Persons with needle-stick injury

It is very important to seek advice from a local Hepatologist regarding a needle-stick injury before pursuing a treatment course of any kind!

Healthcare Workers

Healthcare professionals exposed to accidental inoculation with infected blood or saliva represent another risk group. It has been suggested that there is a 10% risk of HCV infection from a single needlestick injury with HCV-RNA-positive blood. Another study has reported that HCV is the most common parenterally transmitted pathogen to which needlestick recipients are exposed. Contamination of immunoassay control samples has been cited as a further possible risk factor for HCV infection in hospital laboratories. Contact of samples with broken skin, penetrating injuries when removing metal foil caps from vials of freeze-dried material, and use of syringes and needles for dispensing are all possible routes of transmission. One report from Australia has also suggested that patient-to-patient HCV transmission may have occurred through anesthetic tubing contaminated with respiratory secretions from an infected index case.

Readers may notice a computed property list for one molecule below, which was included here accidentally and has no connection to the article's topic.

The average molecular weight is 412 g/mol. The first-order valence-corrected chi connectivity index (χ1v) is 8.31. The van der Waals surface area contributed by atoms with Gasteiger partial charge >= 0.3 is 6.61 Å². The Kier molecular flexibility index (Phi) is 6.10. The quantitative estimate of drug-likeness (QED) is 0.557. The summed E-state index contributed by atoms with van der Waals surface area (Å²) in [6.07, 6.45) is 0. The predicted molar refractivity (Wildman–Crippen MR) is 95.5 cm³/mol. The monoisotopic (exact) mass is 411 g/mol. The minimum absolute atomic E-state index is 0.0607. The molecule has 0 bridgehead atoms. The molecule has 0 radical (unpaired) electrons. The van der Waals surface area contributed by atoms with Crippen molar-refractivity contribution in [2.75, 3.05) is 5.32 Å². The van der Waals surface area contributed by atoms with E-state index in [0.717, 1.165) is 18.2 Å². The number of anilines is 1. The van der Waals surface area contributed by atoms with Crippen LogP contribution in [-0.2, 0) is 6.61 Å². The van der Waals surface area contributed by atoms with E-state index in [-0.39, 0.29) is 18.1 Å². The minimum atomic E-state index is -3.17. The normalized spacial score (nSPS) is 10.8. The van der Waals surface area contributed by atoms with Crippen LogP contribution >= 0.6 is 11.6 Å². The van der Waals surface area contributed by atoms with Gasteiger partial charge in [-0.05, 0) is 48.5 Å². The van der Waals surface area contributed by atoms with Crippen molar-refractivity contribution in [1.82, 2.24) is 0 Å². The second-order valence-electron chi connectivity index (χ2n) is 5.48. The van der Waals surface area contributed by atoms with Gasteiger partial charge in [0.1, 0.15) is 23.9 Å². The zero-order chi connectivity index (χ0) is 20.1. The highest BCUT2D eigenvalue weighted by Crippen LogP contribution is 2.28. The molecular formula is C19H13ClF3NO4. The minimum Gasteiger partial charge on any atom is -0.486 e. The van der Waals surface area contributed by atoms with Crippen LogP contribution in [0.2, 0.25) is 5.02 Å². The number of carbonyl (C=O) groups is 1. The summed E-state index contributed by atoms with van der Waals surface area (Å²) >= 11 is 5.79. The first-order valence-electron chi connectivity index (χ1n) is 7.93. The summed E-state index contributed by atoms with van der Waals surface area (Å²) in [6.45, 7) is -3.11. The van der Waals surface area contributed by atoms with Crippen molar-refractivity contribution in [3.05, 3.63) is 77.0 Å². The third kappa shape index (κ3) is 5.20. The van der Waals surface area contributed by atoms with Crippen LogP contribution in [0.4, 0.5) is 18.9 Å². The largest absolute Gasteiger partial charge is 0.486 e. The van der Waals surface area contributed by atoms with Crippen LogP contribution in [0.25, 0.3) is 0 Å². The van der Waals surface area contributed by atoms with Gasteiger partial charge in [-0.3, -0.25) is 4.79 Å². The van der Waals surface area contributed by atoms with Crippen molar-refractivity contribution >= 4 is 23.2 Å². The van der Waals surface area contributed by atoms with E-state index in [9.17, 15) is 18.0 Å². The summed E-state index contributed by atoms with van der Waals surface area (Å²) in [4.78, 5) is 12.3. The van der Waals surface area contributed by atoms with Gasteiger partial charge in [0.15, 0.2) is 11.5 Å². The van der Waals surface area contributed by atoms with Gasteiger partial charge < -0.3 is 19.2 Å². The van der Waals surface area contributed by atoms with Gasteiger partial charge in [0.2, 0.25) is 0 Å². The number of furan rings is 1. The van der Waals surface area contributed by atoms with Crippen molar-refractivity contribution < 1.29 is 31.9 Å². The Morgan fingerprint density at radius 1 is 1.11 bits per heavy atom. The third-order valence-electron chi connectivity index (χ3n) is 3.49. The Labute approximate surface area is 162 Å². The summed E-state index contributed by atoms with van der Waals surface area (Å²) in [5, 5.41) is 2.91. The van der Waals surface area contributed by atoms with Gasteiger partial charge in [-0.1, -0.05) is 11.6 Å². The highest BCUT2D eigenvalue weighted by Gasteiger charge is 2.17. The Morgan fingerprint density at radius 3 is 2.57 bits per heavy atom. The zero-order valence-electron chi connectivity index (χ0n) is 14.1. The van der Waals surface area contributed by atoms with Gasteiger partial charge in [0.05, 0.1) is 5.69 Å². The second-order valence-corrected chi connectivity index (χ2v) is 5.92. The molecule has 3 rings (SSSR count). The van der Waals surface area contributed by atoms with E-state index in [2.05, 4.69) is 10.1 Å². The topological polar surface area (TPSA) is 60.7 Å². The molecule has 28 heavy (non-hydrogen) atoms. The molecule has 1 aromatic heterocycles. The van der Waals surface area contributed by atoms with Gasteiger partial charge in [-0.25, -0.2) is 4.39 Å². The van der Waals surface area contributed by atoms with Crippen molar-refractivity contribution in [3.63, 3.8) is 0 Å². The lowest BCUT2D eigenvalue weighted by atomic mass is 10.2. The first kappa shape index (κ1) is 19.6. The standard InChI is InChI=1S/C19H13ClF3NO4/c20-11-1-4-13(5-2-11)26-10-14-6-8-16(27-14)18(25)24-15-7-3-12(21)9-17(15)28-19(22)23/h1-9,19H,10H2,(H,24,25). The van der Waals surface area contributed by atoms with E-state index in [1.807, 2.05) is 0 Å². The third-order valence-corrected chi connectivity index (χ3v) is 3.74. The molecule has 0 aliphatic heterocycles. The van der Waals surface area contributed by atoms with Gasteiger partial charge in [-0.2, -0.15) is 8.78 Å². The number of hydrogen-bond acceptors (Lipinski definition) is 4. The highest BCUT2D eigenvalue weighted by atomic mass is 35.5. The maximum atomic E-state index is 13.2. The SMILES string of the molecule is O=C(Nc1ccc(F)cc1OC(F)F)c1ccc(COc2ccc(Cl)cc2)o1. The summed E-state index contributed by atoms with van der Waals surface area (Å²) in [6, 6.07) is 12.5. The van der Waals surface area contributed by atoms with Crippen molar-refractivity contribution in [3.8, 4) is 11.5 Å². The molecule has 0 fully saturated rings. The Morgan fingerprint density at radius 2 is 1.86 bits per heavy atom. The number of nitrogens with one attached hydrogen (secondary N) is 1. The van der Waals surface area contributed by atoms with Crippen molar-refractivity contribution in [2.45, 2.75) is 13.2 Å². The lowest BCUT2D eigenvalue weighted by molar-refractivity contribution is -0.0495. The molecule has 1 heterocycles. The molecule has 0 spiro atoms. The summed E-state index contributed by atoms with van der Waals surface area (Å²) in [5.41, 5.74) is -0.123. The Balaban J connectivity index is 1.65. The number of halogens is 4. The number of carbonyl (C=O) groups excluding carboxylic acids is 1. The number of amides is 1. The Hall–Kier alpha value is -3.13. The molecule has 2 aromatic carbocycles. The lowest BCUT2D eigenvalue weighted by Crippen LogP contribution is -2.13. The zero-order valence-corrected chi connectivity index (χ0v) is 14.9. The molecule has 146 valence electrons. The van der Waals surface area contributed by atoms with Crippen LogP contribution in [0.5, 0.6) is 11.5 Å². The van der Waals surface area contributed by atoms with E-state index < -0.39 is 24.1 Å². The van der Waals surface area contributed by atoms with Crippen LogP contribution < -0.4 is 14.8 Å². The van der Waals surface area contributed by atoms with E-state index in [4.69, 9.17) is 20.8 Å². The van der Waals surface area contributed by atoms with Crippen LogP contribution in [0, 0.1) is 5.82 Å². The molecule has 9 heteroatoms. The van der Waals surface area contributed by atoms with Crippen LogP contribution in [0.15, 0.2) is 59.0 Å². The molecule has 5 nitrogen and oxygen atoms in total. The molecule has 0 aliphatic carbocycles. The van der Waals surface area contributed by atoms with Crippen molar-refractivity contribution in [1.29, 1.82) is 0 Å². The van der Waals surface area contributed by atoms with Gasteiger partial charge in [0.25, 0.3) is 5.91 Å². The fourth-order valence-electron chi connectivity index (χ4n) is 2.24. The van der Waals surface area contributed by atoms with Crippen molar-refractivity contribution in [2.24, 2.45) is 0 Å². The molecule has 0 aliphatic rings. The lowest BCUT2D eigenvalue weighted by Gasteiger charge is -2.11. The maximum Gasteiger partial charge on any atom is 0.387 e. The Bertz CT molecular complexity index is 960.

The official recommendations in Canada are that the individual should be tested for hep C immediately, and again at 3, 6 and possibly 12 mths. At 3 and 6 mths. the individual should also be tested for AST and ALT, to see if there is hepatitis. If there is acute hepatitis the patient should be treated with interferon. There are several regimens in the literature. None have been compared head to head. The approach that has been suggested is 10 mu three times a week until ALT normalizes, or for 3 months. If the ALT is still elevated, then the treatment should be considered a failure.

It is very important to seek advice from a local Hepatologist regarding a needle-stick injury before pursuing a treatment course of any kind!

Sharing is caring!

Leave a Comment